Breast cancer survivorship in premenopausal women
The latest PhD thesis from DCE investigates the influence of genetics and socioeconomic position on breast cancer survivorship in premenopausal women
Cathrine Fonnesbech Hjorth, who defended her PhD today, conducted three studies on the role of genetics and socioeconomic position in relation to the chance of surviving breast cancer as a premenopausal woman.
Women diagnosed with breast cancer before menopause are recommended a type of chemotherapy called taxanes. However, women with apparently identical clinical characteristics may vary considerably in their response to this treatment. Some experience a recurrence and/or die prematurely. Furthermore, it varies whether the women can continue their working lives, which may be challenged due to side effects of the treatment.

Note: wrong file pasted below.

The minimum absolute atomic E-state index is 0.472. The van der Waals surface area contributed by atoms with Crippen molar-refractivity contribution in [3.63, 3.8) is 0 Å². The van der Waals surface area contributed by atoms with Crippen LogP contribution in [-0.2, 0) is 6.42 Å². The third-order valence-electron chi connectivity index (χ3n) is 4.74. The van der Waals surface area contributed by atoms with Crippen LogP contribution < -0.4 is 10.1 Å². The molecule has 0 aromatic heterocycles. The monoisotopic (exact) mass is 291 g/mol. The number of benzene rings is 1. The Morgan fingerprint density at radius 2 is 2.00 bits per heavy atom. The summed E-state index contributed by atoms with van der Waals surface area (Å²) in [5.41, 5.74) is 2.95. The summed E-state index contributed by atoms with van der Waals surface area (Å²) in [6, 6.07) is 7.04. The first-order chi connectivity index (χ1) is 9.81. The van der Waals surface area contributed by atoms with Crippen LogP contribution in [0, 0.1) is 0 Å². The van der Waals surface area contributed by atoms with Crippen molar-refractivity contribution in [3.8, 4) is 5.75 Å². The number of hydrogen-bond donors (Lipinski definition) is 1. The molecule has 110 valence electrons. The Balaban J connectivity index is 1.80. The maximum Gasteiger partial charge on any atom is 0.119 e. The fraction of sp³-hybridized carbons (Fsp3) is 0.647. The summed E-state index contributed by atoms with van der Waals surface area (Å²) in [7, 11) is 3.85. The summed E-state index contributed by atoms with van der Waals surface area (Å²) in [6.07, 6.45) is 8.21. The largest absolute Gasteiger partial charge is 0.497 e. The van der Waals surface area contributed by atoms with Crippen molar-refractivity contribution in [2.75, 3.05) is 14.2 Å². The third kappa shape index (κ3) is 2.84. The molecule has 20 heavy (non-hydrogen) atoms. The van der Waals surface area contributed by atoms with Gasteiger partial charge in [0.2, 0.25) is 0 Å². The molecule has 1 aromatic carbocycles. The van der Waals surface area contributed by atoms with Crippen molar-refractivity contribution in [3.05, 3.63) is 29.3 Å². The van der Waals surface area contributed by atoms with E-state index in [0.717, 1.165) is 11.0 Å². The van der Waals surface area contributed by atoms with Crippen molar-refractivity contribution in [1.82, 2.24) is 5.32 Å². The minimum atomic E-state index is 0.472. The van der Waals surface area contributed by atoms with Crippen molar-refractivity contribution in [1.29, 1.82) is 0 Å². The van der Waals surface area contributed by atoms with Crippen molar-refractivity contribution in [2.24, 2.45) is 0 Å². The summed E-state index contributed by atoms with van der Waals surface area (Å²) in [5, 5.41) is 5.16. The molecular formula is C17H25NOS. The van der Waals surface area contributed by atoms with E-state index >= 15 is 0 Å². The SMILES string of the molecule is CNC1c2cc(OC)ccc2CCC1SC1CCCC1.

Using a clinical database, Cathrine and colleagues identified 2600 women diagnosed with breast cancer and used data from Danish registries to demonstrate a social inequality in the women's prognosis over 10 years. In addition, they collected biological samples from approx. 2300 of the women and linked their genetics to the same register data. They identified genetic markers that may be important for the individual woman's risk of recurrence and death. Cathrine et al. also examined the genes' impact on the women’s subsequent working lives. These results have not yet been published.
The title of Cathrine’s PhD is “Breast cancer survivorship after taxane-based chemotherapy. Studies in premenopausal women”.